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Hot temperatures expected all week throughout Mid-Missouri

Many areas of Mid-Missouri finally saw some sunshine over the weekend. With the sun came much warmer temperatures as well.

High temperatures reached the low 90s in Columbia Sunday and are expected to climb even higher throughout the week.

“The people that we see most affected are either the very young or the very old,” said Gale Blomenkamp, Boone County Fire Protection District Battalion Chief.”That’s because they can’t regulate their body temperature anymore or their body has not yet learned how to regulate.”

According to the Missouri Department of Health, between 1980 and 2013 there were 1,075 heat-related deaths in the state, averaging about 32 deaths per year. From 2000 to 2013, there were 358 heat-related deaths and half of those were to people 65 years or older.

Blomenkamp said it’s important for people to check in on their neighbors during hot weather.

“Most heat related deaths occur in permanent structured housing that’s not air conditioned,” he said. “So once that temperature reaches 95 degrees, typically a fan is not enough to cool your body off.”

Young children also have higher chances of overheating their bodies in hot temperatures.

Beth Dixon, a mother of two young daughters, has plans for the rest of the week to make sure her girls aren’t out in the sun for too long.

“We’re going to be going to the spray park a lot and we have a baby pool in our backyard that we’ve been spending a lot of time in,” she said. “Going to the library a lot and staying inside. Just trying to keep them as comfortable as possible in this hot weather.”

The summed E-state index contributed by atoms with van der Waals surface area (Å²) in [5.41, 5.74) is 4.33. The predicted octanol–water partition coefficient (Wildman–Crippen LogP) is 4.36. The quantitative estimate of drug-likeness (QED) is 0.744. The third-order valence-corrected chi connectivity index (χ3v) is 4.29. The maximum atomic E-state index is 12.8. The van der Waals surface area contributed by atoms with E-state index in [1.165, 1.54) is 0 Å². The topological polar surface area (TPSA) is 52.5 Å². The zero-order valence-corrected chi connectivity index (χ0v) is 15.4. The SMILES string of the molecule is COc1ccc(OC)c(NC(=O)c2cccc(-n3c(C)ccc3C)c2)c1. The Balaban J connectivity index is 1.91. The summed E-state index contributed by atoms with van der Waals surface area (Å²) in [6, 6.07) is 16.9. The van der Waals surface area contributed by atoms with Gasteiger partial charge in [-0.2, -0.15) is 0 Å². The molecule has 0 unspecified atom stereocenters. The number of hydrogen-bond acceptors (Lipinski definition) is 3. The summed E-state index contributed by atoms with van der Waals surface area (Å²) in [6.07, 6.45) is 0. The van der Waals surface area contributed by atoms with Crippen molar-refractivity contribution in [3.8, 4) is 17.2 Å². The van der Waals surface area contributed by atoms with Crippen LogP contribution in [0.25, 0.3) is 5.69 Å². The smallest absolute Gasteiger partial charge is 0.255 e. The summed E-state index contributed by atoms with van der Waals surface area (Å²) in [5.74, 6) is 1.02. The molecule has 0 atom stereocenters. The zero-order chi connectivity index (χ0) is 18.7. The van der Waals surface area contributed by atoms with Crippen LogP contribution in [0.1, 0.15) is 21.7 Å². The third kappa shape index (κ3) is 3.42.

Dixon said when her daughters are playing outside, she has them come inside for a break with water or juice boxes.

Blomenkamp said taking time out from the heat and hydrating is important for everyone.

“If you’re planning on being outside tomorrow you should have started hydrating yesterday,” he said. “So if you have a very hard work week ahead of you, you should be hydrating over the weekend to prepare for Monday.”

Blomenkamp said it’s best to drink 16 to 32 ounces of water per hour when working outside in the heat. Wearing loose, light-colored clothing and a wide brim hat will help keep the body cool as well.

Some signs of a heat-related illness include a high body temperature, dry or red skin, muscle cramps, nausea or vomiting and dizziness.

It’s important to always check the back seat before getting out of your car if you bring your pets or child along while driving. Cars can get to dangerously hot or even deadly temperatures in a matter of a few minutes. Here are some safety tips.

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